ICANN (Internet Corporation for Assigned Names and Numbers)
The Internet Corporation for Assigned Names and Numbers is an American multistakeholder group and nonprofit organization responsible for coordinating the maintenance and procedures of several databases related to the namespaces and numerical spaces of the Internet, ensuring the network's stable and secure operation.ICANN performs the actual technical maintenance work of the Central Internet Address pools and DNS root zone registries pursuant to the Internet Assigned Numbers Authority (IANA) function contract. The contract regarding the IANA stewardship functions between ICANN and the National Telecommunications and Information Administration (NTIA) of the United States Department of Commerce ended on October 1, 2016, formally transitioning the functions to the global multistakeholder community. Much of its work has concerned the Internet's global Domain Name System (DNS), including policy development for internationalization of the DNS system, introduction of new generic top-level domains (TLDs), and the operation of root name servers. The numbering facilities ICANN manages include the Internet Protocol address spaces for IPv4 and IPv6, and assignment of address blocks to regional Internet registries. ICANN also maintains registries of Internet Protocol identifiers.
Domain Related Informaton From Perspective Of ICANN Cloud Deployment
Information for Domain Name Registrants
A domain name registrant is an individual or entity who registers a domain name. Upon registration of a domain name, a registrant enters into a contract with a registrar. The contract describes the terms under which the registrar agrees to register and maintain the requested name. After registration, registrants manage their domain name settings through their registrar. To modify a setting, a registrant submits the changes to the registrar, and the registrar sends the change to the registry. As a domain name registrant, you have certain rights and responsibilities. Your rights include access to information from your registrar regarding processes for registering, managing, transferring, renewing, and restoring your domain name registration.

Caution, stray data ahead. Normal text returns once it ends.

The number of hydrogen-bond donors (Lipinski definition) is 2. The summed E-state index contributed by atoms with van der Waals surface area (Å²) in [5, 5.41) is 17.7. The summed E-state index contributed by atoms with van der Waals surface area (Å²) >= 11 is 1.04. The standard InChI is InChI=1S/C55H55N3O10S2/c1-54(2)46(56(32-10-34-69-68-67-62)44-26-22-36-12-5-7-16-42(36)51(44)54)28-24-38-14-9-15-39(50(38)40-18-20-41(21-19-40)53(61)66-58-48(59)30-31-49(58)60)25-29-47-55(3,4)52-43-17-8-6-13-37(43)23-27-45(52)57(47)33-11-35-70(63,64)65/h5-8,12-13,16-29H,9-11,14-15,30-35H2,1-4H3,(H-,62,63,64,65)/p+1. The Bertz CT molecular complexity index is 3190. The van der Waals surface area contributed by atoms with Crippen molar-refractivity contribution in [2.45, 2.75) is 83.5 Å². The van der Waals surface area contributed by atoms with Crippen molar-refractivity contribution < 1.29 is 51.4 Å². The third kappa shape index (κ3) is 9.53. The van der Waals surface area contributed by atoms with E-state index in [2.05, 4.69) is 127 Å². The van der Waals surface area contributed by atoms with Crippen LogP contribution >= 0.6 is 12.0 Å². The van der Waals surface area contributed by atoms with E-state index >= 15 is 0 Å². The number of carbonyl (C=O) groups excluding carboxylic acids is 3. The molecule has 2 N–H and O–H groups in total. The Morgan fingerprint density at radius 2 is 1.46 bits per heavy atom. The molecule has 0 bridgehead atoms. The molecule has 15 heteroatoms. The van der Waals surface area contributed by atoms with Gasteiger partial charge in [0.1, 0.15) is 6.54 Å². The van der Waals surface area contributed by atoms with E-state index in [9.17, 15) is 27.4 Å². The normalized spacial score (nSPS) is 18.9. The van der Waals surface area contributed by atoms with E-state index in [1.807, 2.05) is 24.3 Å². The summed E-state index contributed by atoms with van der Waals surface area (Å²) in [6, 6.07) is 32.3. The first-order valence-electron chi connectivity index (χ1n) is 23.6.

Domain Name System? (DNS)
The domain name system, or DNS, is a system designed to make the Internet accessible to human beings. The main way computers that make up the Internet find one another is through a series of numbers, with each number (called an “IP address”) correlating to a different device. However it is difficult for the human mind to remember long lists of numbers so the DNS uses letters rather than numbers, and then links a precise series of letters with a precise series of numbers. The end result is that ICANN’s website can be found at “icann.org” rather than “184.108.40.206” – which is how computers on the network know it. One advantage to this system – apart from making the network much easier to use for people – is that a particular domain name does not have to be tied to one particular computer because the link between a particular domain and a particular IP address can be changed quickly and easily.
ICANN’s role is to oversee the huge and complex interconnected network of unique identifiers that allow computers on the Internet to find one another. This is commonly termed “universal resolvability” and means that wherever you are on the network – and hence the world – that you receive the same predictable results when you access the network. Without this, you could end up with an Internet that worked entirely differently depending on your location on the globe.
ICANN is made up of a number of different groups, each of which represent a different interest on the Internet and all of which contribute to any final decisions that ICANN’s makes.There are three “supporting organisations” that represent:
- The organisations that deal with IP addresses
- The organisations that deal with domain names
- The managers of country code top-level domains (a special exception as explained at the bottom).